The student media organization of California State University Northridge

Daily Sundial

The student media organization of California State University Northridge

Daily Sundial

The student media organization of California State University Northridge

Daily Sundial

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CSUN A.S. to draft proposal for tax extensions

A.S. president Amanda Flavin said she plans to create legislative body to lobby for tax extensions that would pour more money into the CSU system. Photo Credit: Herber Lovato / Assistant Photo Editor

A.S. Academic Affairs Committee is drafting a proposal that will be submitted to legislative officials across California in response to the refusal by legislatures to include a tax-extension measure on the June ballot.

Some of the funds from those hypothetical tax extensions would be used to close a $26.6 billion state deficit and siphoned to the CSU system wto avoid further budget cuts.

“Our resolution states CSUN’s support of including tax extensions on the (fall) ballot,” said Johnathan Polus, chair of the senate Academic Affairs Committee.

Polus said the resolution taps into CSUN’s lobbying power, noting that CSUN represents 35,000 voters.

The resolution must be drafted and approved by the May 10 senate meeting, the last of the semester.  Following its approval, the proposal will be sent to CSU Chancellor Charles Reed, Gov. Jerry Brown, California congressional leaders and campuses statewide.

Temporary hikes in personal income tax, sales tax and vehicle license fees were instated in 2009. If these increases are included on a fall ballot and approved, the CSU system would sustain an approximate $500 million budget reduction. That figure could rise to $1 billion if those taxes are not extended.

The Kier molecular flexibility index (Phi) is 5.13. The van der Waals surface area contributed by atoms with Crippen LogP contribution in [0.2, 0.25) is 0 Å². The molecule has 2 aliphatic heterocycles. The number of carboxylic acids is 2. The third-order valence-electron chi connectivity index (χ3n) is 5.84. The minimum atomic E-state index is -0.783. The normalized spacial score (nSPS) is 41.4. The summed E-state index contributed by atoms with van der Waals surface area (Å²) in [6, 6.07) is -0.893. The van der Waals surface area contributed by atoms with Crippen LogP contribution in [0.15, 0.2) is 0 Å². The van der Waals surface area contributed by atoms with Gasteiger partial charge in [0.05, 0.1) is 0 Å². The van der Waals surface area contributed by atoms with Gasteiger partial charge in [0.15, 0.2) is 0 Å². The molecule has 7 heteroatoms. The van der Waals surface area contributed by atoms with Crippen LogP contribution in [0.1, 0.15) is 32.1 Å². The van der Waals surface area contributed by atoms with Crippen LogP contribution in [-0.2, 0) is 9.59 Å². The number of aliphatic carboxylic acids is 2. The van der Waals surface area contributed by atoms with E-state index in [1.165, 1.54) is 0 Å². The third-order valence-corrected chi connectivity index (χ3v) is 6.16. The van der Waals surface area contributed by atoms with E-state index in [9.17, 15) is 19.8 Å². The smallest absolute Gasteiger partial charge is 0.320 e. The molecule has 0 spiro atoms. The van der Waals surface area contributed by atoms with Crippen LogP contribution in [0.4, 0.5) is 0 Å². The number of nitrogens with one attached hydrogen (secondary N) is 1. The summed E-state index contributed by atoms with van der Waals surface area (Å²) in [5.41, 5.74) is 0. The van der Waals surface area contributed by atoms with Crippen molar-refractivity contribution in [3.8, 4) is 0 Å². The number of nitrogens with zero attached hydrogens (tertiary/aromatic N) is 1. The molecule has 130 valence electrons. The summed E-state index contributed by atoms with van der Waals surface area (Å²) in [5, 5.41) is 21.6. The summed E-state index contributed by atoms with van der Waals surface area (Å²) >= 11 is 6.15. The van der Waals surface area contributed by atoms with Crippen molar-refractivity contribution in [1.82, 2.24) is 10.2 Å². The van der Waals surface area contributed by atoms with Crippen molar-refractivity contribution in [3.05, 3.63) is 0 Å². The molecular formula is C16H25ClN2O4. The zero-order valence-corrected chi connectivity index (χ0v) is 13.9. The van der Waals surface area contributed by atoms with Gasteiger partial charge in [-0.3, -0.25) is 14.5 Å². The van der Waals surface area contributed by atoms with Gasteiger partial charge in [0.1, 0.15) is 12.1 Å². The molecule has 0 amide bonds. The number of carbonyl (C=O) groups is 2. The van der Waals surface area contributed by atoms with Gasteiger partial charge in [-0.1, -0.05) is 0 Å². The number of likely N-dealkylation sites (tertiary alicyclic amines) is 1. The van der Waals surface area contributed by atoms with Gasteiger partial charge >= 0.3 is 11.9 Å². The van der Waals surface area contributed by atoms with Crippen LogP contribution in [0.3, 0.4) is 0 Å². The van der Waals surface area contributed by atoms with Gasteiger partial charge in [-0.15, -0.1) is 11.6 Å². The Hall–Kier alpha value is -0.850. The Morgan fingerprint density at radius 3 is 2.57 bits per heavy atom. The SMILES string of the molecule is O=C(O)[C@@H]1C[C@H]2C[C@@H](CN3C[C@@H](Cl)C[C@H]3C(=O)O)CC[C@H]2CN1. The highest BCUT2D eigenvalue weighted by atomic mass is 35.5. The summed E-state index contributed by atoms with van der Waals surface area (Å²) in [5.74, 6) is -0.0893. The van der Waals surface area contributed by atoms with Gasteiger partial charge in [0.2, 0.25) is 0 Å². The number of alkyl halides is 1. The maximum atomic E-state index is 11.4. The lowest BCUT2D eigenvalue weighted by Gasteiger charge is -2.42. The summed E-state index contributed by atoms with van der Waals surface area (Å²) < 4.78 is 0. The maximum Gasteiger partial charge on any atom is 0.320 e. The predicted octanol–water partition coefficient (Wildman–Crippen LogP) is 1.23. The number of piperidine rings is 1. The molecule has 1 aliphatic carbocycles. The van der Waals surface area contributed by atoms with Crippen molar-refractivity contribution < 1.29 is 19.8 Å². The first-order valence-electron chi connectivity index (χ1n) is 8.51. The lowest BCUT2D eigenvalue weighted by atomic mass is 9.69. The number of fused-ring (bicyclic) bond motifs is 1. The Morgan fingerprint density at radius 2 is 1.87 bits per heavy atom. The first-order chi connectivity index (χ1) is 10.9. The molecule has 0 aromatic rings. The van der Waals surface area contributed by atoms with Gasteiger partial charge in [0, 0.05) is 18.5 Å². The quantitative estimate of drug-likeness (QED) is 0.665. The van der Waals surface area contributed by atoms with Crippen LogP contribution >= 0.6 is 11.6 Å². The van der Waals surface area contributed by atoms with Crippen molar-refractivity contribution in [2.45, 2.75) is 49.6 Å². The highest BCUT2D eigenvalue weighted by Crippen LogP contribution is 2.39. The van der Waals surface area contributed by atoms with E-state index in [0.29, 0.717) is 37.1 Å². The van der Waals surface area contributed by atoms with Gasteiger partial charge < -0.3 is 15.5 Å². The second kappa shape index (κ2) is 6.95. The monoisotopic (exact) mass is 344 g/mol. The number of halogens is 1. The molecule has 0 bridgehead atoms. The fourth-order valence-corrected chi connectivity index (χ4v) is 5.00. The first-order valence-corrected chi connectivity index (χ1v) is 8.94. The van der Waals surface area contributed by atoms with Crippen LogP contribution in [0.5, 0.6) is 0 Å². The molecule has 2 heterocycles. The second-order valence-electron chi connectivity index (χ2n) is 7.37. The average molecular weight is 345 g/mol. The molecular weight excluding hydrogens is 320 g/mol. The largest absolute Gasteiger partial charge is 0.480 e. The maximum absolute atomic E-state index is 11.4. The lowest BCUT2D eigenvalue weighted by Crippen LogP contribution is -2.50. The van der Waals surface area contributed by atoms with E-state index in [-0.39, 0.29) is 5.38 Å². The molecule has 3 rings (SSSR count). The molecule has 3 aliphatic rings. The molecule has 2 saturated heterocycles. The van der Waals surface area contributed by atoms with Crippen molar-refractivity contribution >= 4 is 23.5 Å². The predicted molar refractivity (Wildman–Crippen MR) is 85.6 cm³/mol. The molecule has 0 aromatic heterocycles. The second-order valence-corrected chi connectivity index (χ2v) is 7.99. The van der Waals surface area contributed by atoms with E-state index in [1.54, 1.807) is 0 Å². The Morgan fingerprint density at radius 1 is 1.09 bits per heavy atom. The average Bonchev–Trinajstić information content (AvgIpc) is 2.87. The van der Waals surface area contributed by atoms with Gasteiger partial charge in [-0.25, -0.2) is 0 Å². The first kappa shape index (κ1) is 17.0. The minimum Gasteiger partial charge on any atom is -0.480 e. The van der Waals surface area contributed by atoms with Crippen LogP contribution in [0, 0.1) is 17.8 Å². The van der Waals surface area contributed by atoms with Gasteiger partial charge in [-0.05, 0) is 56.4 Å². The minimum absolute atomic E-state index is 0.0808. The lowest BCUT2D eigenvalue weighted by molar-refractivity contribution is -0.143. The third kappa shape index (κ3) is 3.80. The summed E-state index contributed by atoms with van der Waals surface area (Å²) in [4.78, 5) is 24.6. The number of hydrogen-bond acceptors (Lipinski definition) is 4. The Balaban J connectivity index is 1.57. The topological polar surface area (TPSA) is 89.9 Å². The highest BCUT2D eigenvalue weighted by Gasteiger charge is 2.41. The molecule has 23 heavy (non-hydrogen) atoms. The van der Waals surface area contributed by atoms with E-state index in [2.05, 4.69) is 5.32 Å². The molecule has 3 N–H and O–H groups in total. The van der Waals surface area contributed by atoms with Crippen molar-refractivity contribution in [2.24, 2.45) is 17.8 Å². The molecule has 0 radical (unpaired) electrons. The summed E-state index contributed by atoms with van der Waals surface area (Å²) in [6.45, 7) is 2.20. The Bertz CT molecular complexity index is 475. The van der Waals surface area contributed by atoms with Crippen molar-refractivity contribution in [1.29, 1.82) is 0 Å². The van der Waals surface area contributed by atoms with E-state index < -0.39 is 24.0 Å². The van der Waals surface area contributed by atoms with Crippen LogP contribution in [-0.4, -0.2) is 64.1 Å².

CSUN Academic Affairs department has been brainstorming ways to mitigate any damage to the campus in the event of a seven-figure budget cut.

One avenue the university may take is to increase the faculty to student ratio, combining more students into classrooms so as to avoid decreasing the numbers of professors while instructing more students, said A.S. President Conor Lansdale, who attended a budget discussion with the provost Tuesday afternoon.

“(The budget) is looking bleak,” he said.  “But Academic Affairs has been thinking about ways to save and generate money.”

An additional $50 million of projected cost increases, such as health care and energy costs, must also be covered, according to a budget update by Tom McCarron, vice president for administration and finance. These non-fixed costs bring the total CSU budget deficit to $550 million.

McCarron noted CSUN’s share of the CSU budget reduction is approximately $24.5 million.

A.S. President-elect Amanda Flavin said she is bracing and preparing to handle significant cuts that may occur during her administration.

“We’re planning on bringing back the legislative affairs branch, which will allow us to do more lobbying in Sacramento,” Flavin said.

Flavin added she hopes the tax initiative will pass in the fall but if it is denied, she will direct increased A.S. attention to the budgets cuts.

“It could be a rough year,” she said.


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